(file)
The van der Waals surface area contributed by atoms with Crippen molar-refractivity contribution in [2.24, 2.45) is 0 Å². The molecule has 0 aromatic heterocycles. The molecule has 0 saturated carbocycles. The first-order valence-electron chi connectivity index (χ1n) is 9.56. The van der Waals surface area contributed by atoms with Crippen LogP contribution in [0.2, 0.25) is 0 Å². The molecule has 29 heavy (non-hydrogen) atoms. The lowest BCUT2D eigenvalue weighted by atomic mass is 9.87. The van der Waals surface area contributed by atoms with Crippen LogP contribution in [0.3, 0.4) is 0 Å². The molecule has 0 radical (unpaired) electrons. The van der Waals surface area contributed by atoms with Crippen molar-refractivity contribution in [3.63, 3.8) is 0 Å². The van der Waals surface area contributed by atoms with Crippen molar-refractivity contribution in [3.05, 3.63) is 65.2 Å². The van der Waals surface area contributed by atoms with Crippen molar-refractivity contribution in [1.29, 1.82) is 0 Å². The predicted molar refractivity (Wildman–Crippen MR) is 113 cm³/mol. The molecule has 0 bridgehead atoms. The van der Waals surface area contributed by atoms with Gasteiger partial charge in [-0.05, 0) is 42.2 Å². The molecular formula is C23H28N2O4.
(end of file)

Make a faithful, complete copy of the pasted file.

The van der Waals surface area contributed by atoms with Crippen molar-refractivity contribution in [2.24, 2.45) is 0 Å². The molecule has 0 aromatic heterocycles. The molecule has 0 saturated carbocycles. The first-order valence-electron chi connectivity index (χ1n) is 9.56. The van der Waals surface area contributed by atoms with Crippen LogP contribution in [0.2, 0.25) is 0 Å². The molecule has 29 heavy (non-hydrogen) atoms. The lowest BCUT2D eigenvalue weighted by atomic mass is 9.87. The van der Waals surface area contributed by atoms with Crippen LogP contribution in [0.3, 0.4) is 0 Å². The molecule has 0 radical (unpaired) electrons. The van der Waals surface area contributed by atoms with Crippen molar-refractivity contribution in [3.63, 3.8) is 0 Å². The van der Waals surface area contributed by atoms with Crippen molar-refractivity contribution in [3.05, 3.63) is 65.2 Å². The van der Waals surface area contributed by atoms with Crippen molar-refractivity contribution in [1.29, 1.82) is 0 Å². The predicted molar refractivity (Wildman–Crippen MR) is 113 cm³/mol. The molecule has 0 bridgehead atoms. The van der Waals surface area contributed by atoms with Gasteiger partial charge in [-0.05, 0) is 42.2 Å². The molecular formula is C23H28N2O4.